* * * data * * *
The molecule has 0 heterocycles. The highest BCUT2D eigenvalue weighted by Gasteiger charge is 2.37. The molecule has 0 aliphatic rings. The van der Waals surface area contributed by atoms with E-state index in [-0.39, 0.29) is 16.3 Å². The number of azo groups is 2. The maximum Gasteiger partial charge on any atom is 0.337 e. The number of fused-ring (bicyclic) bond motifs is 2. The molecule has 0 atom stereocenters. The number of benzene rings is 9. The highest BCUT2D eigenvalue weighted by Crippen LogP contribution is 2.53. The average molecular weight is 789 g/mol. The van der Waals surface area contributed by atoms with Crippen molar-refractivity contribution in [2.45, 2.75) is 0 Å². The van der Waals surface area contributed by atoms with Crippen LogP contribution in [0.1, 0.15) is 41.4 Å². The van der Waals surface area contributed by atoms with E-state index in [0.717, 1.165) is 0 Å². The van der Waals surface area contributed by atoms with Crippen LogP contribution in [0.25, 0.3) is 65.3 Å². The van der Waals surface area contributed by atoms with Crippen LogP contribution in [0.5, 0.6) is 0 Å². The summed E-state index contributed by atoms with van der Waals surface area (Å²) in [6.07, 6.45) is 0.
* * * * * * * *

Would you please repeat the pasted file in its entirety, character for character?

The molecule has 0 heterocycles. The highest BCUT2D eigenvalue weighted by Gasteiger charge is 2.37. The molecule has 0 aliphatic rings. The van der Waals surface area contributed by atoms with E-state index in [-0.39, 0.29) is 16.3 Å². The number of azo groups is 2. The maximum Gasteiger partial charge on any atom is 0.337 e. The number of fused-ring (bicyclic) bond motifs is 2. The molecule has 0 atom stereocenters. The number of benzene rings is 9. The highest BCUT2D eigenvalue weighted by Crippen LogP contribution is 2.53. The average molecular weight is 789 g/mol. The van der Waals surface area contributed by atoms with Crippen molar-refractivity contribution in [2.45, 2.75) is 0 Å². The van der Waals surface area contributed by atoms with Crippen LogP contribution in [0.1, 0.15) is 41.4 Å². The van der Waals surface area contributed by atoms with E-state index in [0.717, 1.165) is 0 Å². The van der Waals surface area contributed by atoms with Crippen LogP contribution in [0.25, 0.3) is 65.3 Å². The van der Waals surface area contributed by atoms with Crippen LogP contribution in [0.5, 0.6) is 0 Å². The summed E-state index contributed by atoms with van der Waals surface area (Å²) in [6.07, 6.45) is 0.